Back to the insert - This bullion daisy/chrysanthemum is complete. I am far from the best on making bullions and being good at them comes with years of practice. But I do have some hints to help you get a handle on them. There are patterns, Chado Ralph Rucci specifically from Vogue, that have you use bullions, lots of them. So this stitch is travelling from the heirloom world to the couture world! Actually, not really. This is an ancient stitch that has been all over the map and you really should consider adding to your repertoire. In that vein, I thought I would pass on a few hints that help me.
Bullions can be really hard to grasp, no pun, at first. It really helps to see someone else make one, but many of us are lonely bloggers and don't have that peer interaction available. I took some pictures here. I ask you to click on them and enlarge them to see just what I mean. they get much clearer once enlarged. It was not easy taking these pics. DH was outside covered with stain from staining the deck so I wasn't going to have him anywhere near my work. For a couple of pics I leaned back in my chair and nestled the camera on my boobs. The center of my bra held it in while I used the remote to click and then hurriedly grabbed the thread/needle. These are the best of many pics taken.
* First, once your needle is inserted and before you start wrapping your thread on the needle, grasp you lower part of the needle with your right hand and push it back and forth thru the fabric three or four times. This creates a channel for the thread to go thru. Bullion flowers can get quite thick on the back and hard to stitch thru and this action helps that.
* Turn your fabric so the needle is facing at 12:00 o'clock. Then start wrapping. I wrap clockwise, SLOWLY. This is not a race. Did you hear me? No? I will say it again "SLOWLY".
* The picture above shows a sloppy wrap, probably from not going slowly. You really can't go further with your stitch until this is fixed.
* Next wrapping rule - DON'T WRAP TOO TIGHT. Your needle won't go thru. I can't tell you how long it took me to figure this out. Save yourself the frustration I had and lightly but closely and evenly wrap your thread around the needle. Try and keep the thread at a 90º angle to the needle when you are done wrapping.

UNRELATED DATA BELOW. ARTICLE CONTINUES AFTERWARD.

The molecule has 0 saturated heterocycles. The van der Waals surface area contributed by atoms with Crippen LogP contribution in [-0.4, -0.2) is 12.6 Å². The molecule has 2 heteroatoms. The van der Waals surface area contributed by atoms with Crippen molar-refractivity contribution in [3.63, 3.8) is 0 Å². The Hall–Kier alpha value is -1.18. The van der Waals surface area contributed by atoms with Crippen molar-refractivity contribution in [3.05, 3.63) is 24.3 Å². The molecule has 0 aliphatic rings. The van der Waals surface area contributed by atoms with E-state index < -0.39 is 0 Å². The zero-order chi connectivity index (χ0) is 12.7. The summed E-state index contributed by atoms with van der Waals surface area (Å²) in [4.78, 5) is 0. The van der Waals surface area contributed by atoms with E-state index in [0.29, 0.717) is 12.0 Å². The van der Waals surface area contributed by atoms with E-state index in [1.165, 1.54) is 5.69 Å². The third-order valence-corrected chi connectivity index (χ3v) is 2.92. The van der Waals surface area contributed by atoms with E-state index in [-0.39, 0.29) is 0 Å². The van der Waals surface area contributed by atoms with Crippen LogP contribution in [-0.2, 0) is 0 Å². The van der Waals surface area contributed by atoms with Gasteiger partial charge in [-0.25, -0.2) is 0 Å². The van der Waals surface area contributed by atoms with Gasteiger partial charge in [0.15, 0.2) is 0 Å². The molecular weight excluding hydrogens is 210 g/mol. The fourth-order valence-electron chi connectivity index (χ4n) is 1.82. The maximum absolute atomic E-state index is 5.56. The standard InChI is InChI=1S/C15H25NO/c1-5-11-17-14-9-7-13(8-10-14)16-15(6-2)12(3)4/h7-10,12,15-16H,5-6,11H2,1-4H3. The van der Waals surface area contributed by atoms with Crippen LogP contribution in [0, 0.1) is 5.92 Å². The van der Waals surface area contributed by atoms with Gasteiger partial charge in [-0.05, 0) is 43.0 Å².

* The needle must be a straw or milliner's needle or you will go crazy. Why? Because these two types of needles do not have eyes that bulge out. If you run your fingers up a threadless needle you will feel the bulge as you get to the eye. With a straw/milliners needle your fingers slide evenly up the needle. Took a while for this one to sink in too! A needle bulge will prevent the needle from smoothly going thru the wraps.
* Before you pull your needle thru the wraps, with your right hand grab the threads coming out of the bottom of the needle. Pull them so they are straight in line with the needle. This way when you pull the thread thru the wraps you won't be dead ended by the thread going into the eye which can sometimes loop up, go wonky, or even knot, and it won't let you pull thru. So line those threads up before pulling.
* In the fourth photo down you can see how the needle points north, the wraps are even, and they are not tight. Now you are ready to pinch your stitch. Hold your stitch tightly. Pull your thread thru. Towards the end of the stitch use your fingernail to hold the wraps down and pull the thread thru. Pull until the bullion kind of loops or the fabric underneath makes a teensy pleat. In other words pull like you are overcompensating, not trying to get the exact length of the stitch, but a little tighter. Once you let go, the stitch will automatically spring to where it is supposed to be.
* After that little spring you can now coax you wrap into cooperation with your needle. Your stitch is done but don't hesitate to use the needle to smooth out the wraps and move them where they need to go. You can also use one thread in your needle to do a tiny couching stitch on your wrap and force it into compliance. Don't let these little buggers intimidate you.
* Before you commit to stitching bullions on your garment, stitch lots of them on the same fabric as your garment, flat or pleated as it will be on the garment. Expect to feel frustrated at first. But, like riding a bike, all of a sudden you will get it. That is when it is time to move to your garment.
* Do your first bullions in the least obvious places and move toward the most obvious. Did I do that here? No, and good reason why. I needed to get one flower done to space out the rest of my flowers. So the most obvious flower was done first and now all the rest are marked and will follow with the least obvious being next.
This wasn't meant to be a complete treatise on bullions as I don't feel I am the one to do that tute, but I did want you all to have a few tools in your sewing box to pull out when you want to try them, tools that acquired the hard way.....Bunny
Oh, those are three tiny Swarofski crystals in the center of what I have now decided are mums. They are just too voluptuous to be daisies.......Bunny
One more ETA: if my piping looks wonky it is not. This piece is curved so the piping does not follow the smocking stitches. ..B.
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